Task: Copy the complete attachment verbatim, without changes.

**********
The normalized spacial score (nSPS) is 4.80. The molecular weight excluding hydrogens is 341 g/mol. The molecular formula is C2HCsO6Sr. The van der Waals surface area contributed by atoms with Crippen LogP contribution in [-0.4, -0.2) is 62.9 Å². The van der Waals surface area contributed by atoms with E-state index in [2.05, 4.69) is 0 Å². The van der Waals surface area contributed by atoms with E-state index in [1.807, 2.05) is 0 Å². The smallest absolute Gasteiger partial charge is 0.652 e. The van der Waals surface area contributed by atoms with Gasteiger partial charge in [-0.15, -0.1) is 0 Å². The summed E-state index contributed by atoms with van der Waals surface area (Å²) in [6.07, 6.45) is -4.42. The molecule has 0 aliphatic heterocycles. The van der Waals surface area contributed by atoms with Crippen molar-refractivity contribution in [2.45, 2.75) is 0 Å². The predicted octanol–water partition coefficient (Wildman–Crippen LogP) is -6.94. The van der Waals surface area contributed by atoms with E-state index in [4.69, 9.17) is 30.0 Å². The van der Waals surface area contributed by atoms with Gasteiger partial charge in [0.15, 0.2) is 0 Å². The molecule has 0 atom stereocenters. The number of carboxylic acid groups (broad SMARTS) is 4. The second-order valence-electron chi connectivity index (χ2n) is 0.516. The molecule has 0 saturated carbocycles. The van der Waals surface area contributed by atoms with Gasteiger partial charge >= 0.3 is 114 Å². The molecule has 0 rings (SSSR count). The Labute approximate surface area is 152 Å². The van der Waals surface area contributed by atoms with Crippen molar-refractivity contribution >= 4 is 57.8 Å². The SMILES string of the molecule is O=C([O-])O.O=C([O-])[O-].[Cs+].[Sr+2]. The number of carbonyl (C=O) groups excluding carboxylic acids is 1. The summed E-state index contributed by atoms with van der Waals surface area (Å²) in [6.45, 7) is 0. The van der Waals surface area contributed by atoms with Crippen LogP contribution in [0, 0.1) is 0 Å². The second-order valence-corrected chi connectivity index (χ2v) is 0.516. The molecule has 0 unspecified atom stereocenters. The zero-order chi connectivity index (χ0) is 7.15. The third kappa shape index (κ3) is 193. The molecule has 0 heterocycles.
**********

The normalized spacial score (nSPS) is 4.80. The molecular weight excluding hydrogens is 341 g/mol. The molecular formula is C2HCsO6Sr. The van der Waals surface area contributed by atoms with Crippen LogP contribution in [-0.4, -0.2) is 62.9 Å². The van der Waals surface area contributed by atoms with E-state index in [2.05, 4.69) is 0 Å². The van der Waals surface area contributed by atoms with E-state index in [1.807, 2.05) is 0 Å². The smallest absolute Gasteiger partial charge is 0.652 e. The van der Waals surface area contributed by atoms with Gasteiger partial charge in [-0.15, -0.1) is 0 Å². The summed E-state index contributed by atoms with van der Waals surface area (Å²) in [6.07, 6.45) is -4.42. The molecule has 0 aliphatic heterocycles. The van der Waals surface area contributed by atoms with Crippen molar-refractivity contribution in [2.45, 2.75) is 0 Å². The predicted octanol–water partition coefficient (Wildman–Crippen LogP) is -6.94. The van der Waals surface area contributed by atoms with E-state index in [4.69, 9.17) is 30.0 Å². The van der Waals surface area contributed by atoms with Gasteiger partial charge in [0.15, 0.2) is 0 Å². The molecule has 0 atom stereocenters. The number of carboxylic acid groups (broad SMARTS) is 4. The second-order valence-electron chi connectivity index (χ2n) is 0.516. The molecule has 0 saturated carbocycles. The van der Waals surface area contributed by atoms with Gasteiger partial charge >= 0.3 is 114 Å². The molecule has 0 rings (SSSR count). The Labute approximate surface area is 152 Å². The van der Waals surface area contributed by atoms with Crippen molar-refractivity contribution >= 4 is 57.8 Å². The SMILES string of the molecule is O=C([O-])O.O=C([O-])[O-].[Cs+].[Sr+2]. The number of carbonyl (C=O) groups excluding carboxylic acids is 1. The summed E-state index contributed by atoms with van der Waals surface area (Å²) in [6.45, 7) is 0. The van der Waals surface area contributed by atoms with Crippen LogP contribution in [0, 0.1) is 0 Å². The second-order valence-corrected chi connectivity index (χ2v) is 0.516. The molecule has 0 unspecified atom stereocenters. The zero-order chi connectivity index (χ0) is 7.15. The third kappa shape index (κ3) is 193. The molecule has 0 heterocycles.